Legislature eyes change to raw milk law
VERMONT — A bill currently making its way through the legislature would allow Rural Vermont to resume raw milk processing classes halted by the state in February.
If passed, the bill would amend milk regulations put in place by Act 62, which allows dairy farmers to sell limited quantities of raw milk from the farm. Currently, Vermont law stipulates that farmers may sell unpasteurized milk for fluid consumption only. Farmers cannot sell any other product made from that raw milk, including cheese or yogurt, and the Vermont Agency of Agriculture in February alleged that farmers were knowingly violating the law by allowing their milk to be used in Rural Vermont’s classes.
The agency threatened litigation if the classes continued, alleging that by conducting the dairy processing classes in uncertified facilities, Rural Vermont was putting consumers at risk of illness, as well as putting dairy farmers who contributed their milk to the classes at a liability risk if any participants became ill.
“Our role is to make sure it’s done safely and within the statutes of the law,” said Dan Scruton, dairy chief of the Vermont Agency of Agriculture, in February.
Rural Vermont countered by stating that no milk is sold at the classes, and that the law does not extend into the home — it is a participant’s right to process dairy in their own kitchens.
“We were surprised at how hard the Agency of Agriculture came down on Rural Vermont,” said Sen. Harold Giard (D-Bridport), who serves on the Senate Agriculture Committee, which introduced the bill. “We thought we should address it.”
Senate bill 105 is a catchall agriculture bill that makes an array of minor changes and clarifications to the state’s existing dairy legislation — including amendments to Act 62, which legalized the sale of raw milk in 2008. The bill passed the Senate earlier this month, and it is now in the House Agriculture Committee.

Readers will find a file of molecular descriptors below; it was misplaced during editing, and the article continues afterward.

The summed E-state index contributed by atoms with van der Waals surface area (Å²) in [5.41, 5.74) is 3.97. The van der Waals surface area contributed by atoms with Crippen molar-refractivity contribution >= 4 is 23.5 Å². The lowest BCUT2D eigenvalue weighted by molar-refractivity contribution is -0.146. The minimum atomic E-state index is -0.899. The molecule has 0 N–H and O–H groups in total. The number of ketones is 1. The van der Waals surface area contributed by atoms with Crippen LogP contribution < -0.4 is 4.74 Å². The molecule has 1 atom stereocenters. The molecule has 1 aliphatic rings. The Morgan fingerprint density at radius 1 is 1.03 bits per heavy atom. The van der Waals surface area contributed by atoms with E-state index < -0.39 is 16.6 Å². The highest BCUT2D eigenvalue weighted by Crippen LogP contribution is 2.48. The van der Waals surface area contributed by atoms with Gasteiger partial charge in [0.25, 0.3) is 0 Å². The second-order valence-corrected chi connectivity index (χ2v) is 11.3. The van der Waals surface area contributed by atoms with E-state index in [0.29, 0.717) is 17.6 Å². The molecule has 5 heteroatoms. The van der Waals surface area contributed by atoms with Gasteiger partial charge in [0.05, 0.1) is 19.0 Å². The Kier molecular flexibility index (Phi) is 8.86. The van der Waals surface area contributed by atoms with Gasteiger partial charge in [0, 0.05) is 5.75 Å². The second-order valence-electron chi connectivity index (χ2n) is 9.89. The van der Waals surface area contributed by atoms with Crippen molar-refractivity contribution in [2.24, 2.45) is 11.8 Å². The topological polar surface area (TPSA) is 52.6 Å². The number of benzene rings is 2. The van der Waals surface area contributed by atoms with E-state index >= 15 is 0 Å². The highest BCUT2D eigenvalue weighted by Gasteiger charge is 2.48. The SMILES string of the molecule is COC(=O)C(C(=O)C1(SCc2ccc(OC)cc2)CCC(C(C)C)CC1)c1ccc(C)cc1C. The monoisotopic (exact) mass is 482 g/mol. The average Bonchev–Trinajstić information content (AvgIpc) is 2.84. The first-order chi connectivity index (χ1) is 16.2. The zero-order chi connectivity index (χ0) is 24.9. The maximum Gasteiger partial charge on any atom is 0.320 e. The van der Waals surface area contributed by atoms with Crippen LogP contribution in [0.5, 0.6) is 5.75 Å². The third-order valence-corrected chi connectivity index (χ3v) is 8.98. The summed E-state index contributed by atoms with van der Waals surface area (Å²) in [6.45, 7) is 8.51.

Among other changes, the bill specifically states that raw dairy processing classes are allowed to proceed either on a farm or in another kitchen off-site. It would allow Rural Vermont to continue its raw milk processing classes with the condition that they be conducted in a sanitary location that is cleaned before and after the class, and it would require the organization to keep a roster of attendees with contact information for one year following the class in case of any food safety issues.
The bill would also require anyone teaching raw dairy processing classes to display a sign warning attendees of the health risks involved in drinking raw milk. Farmers who sell raw milk are required to display the same sign.
Giard said that although the bill isn’t a major one, since it simply adjusts existing dairy legislation, it does reflect the legislature’s willingness to adapt the law to the evolving state of agriculture in Vermont.
“It’s interesting that we (passed the bill) as quickly as we did to keep up with the changing times,” he said. “I’m very pleased with that.”
Rep. Will Stevens (I-Shoreham) serves on the House Agriculture Committee, which is currently hearing testimony on the bill. He said he expects the bill to pass through the house, although as the legislative session winds down, it will likely find its way into a queue of other bills waiting to be passed.
“It clarifies the original intent (of the law),” said Stevens. “There’s no reason for us to hold it up… In the end, it’s about consumption in the privacy of one’s own home. It reflects balancing food safety with personal responsibility and risk.”
Reporter Andrea Suozzo is at firstname.lastname@example.org